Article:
Sec 889 of the 2019 NDAA & Potential Impact to Government Approved Moving Companies
This is a long, detailed email, but I recommend you read the entire message and make yourself familiar with this important topic.
13 August, 2020 marks the date where provisions of Section 889 of the 2019 National Defense Authorization Act (NDAA) take effect. Section 889 could potentially have an impact on your business. It’s time to start assessing if it does.
You can find a host of details on Sec 889 of the 2019 NDAA by simply googling the topic. In general, Section 889 of the Fiscal Year 2019 National Defense Authorization Act prohibits federal agencies and contractors doing business with the federal government from procuring or using “covered telecommunications equipment or services” (defined below) that are produced by certain designated entities as a “substantial or essential component of any system, or as critical technology as part of any system.”
Specifically, Section 889 creates a general prohibition on telecommunications or video surveillance equipment or services produced or provided by the following companies (and associated subsidiaries or affiliates):
- Huawei Technologies Company; or
- ZTE Corporation
It also prohibits equipment or services used specifically for national security purposes, such as public safety or security of government facilities, provided by the following companies (and associated subsidiaries or affiliates):
- Hytera Communications Corporation;
- Hangzhou Hikvision Digital Technology Company; or
- Dahua Technology Company
GSA will likely include a requirement for their approved TSPs to certify they are compliant with Sec 889 provisions in their next HTOS for CHAMPS. The DoD just released a policy memo on this topic that you can find in our IAM government newsfeeds; but how that policy will be implemented for DoD approved TSPs is still unclear.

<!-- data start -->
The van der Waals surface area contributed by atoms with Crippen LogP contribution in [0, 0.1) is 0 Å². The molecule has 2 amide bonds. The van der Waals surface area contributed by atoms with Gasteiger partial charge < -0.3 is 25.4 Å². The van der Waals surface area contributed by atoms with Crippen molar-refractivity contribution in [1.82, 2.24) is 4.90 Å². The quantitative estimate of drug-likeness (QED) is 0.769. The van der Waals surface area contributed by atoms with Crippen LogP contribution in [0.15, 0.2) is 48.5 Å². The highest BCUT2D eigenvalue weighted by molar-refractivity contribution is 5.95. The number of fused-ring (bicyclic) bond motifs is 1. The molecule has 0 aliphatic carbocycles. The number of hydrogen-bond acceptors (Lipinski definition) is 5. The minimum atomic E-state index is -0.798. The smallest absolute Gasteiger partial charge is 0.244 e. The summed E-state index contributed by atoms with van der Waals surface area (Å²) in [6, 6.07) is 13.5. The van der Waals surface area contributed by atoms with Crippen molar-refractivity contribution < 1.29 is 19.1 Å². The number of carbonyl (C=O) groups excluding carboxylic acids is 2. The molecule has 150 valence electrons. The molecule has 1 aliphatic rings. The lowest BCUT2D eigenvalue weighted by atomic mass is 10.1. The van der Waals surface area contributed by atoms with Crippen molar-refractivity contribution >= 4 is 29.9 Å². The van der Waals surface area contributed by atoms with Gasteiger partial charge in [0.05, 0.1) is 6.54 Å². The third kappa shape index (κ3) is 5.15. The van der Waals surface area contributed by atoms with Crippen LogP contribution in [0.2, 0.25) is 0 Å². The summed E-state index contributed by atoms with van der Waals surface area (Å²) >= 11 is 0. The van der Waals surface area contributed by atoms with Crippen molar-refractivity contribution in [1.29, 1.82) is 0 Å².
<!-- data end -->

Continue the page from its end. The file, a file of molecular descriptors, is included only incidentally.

Jake Pieroni, IAM’s Technology & Communications Committee Chair, sought input from committee members on Sec 889 impacts. Below are some of the insights from the committee:
- IAM members have to think about not just the devices, but who downstream could potentially be using the devices. We have to think about every warehouse that a shipment is passing through, and what camera systems they have in place and if they are logging data into their systems about the freight passing through their warehouse, then you’d have to consider the network equipment and software and cloud services THEY too are using.
- One of the technologies that would fall under this category and is being adopted in the freight industry is the use of IoT devices to track and log shipment information. Put it simply, it is like a GPS with sensors (like temperature) that "reports itself” to satellites and cellular networks.
Technology to think about that could be impacted include:
- Nest cameras for office security.
- Apps for e-logs. I guess the only way this would be an issue is if a driver had Huawei cell phone routers and switches for wired and wireless networks.
- Wireless hotspots for travel.
- GPS units in trailers.
- Email, video chat, etc...
A lot of attention has been paid toward hardware which could potentially be compromised - cheap security cameras, telecom equipment, network switches, etc. But the software aspect deserves equal attention (USTC is researching whether software is included in this prohibition, or if the law only applies to hardware).
- China has a sizable cloud presence with companies like Alibaba and Tencent.
- They offer affordable and competitive services to American cloud vendors like AWS, Google Cloud, and Azure.
- It can be hard (nigh impossible) to trace every step in the chain for software products, so I feel it is important to leverage programs that vet the supplier to ensure data privacy concerns are being addressed properly.
You’re going to be hearing more from the government on this topic. The time is now to work through your compliance.